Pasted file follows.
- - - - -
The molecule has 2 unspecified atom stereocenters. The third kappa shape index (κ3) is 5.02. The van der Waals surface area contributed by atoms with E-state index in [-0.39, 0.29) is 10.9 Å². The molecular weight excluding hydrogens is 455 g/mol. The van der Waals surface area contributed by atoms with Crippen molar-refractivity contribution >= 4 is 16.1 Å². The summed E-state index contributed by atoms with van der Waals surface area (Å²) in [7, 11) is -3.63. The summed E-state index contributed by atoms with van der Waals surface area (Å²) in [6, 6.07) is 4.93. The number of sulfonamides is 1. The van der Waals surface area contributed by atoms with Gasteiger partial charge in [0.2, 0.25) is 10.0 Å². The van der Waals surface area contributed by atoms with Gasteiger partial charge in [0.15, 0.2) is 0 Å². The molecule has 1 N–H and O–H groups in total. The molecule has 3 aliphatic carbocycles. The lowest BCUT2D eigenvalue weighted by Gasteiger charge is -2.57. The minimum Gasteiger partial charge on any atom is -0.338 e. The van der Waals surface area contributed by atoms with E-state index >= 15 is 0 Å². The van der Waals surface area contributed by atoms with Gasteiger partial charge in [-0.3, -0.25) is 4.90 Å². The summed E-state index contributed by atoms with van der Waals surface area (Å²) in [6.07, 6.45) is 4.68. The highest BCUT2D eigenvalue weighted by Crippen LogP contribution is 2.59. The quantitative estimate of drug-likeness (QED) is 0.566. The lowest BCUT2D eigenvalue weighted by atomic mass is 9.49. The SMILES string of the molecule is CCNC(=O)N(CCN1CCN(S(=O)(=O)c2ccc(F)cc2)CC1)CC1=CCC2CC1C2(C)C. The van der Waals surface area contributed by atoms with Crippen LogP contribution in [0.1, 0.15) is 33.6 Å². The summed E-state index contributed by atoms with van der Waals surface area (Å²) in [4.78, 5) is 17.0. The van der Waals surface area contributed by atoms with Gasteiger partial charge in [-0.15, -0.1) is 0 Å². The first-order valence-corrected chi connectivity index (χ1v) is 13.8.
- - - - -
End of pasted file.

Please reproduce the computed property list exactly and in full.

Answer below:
The molecule has 2 unspecified atom stereocenters. The third kappa shape index (κ3) is 5.02. The van der Waals surface area contributed by atoms with E-state index in [-0.39, 0.29) is 10.9 Å². The molecular weight excluding hydrogens is 455 g/mol. The van der Waals surface area contributed by atoms with Crippen molar-refractivity contribution >= 4 is 16.1 Å². The summed E-state index contributed by atoms with van der Waals surface area (Å²) in [7, 11) is -3.63. The summed E-state index contributed by atoms with van der Waals surface area (Å²) in [6, 6.07) is 4.93. The number of sulfonamides is 1. The van der Waals surface area contributed by atoms with Gasteiger partial charge in [0.2, 0.25) is 10.0 Å². The van der Waals surface area contributed by atoms with Gasteiger partial charge in [0.15, 0.2) is 0 Å². The molecule has 1 N–H and O–H groups in total. The molecule has 3 aliphatic carbocycles. The lowest BCUT2D eigenvalue weighted by Gasteiger charge is -2.57. The minimum Gasteiger partial charge on any atom is -0.338 e. The van der Waals surface area contributed by atoms with E-state index >= 15 is 0 Å². The van der Waals surface area contributed by atoms with Gasteiger partial charge in [-0.3, -0.25) is 4.90 Å². The summed E-state index contributed by atoms with van der Waals surface area (Å²) in [6.07, 6.45) is 4.68. The highest BCUT2D eigenvalue weighted by Crippen LogP contribution is 2.59. The quantitative estimate of drug-likeness (QED) is 0.566. The lowest BCUT2D eigenvalue weighted by atomic mass is 9.49. The SMILES string of the molecule is CCNC(=O)N(CCN1CCN(S(=O)(=O)c2ccc(F)cc2)CC1)CC1=CCC2CC1C2(C)C. The van der Waals surface area contributed by atoms with Crippen LogP contribution in [0.1, 0.15) is 33.6 Å². The summed E-state index contributed by atoms with van der Waals surface area (Å²) in [4.78, 5) is 17.0. The van der Waals surface area contributed by atoms with Gasteiger partial charge in [-0.15, -0.1) is 0 Å². The first-order valence-corrected chi connectivity index (χ1v) is 13.8.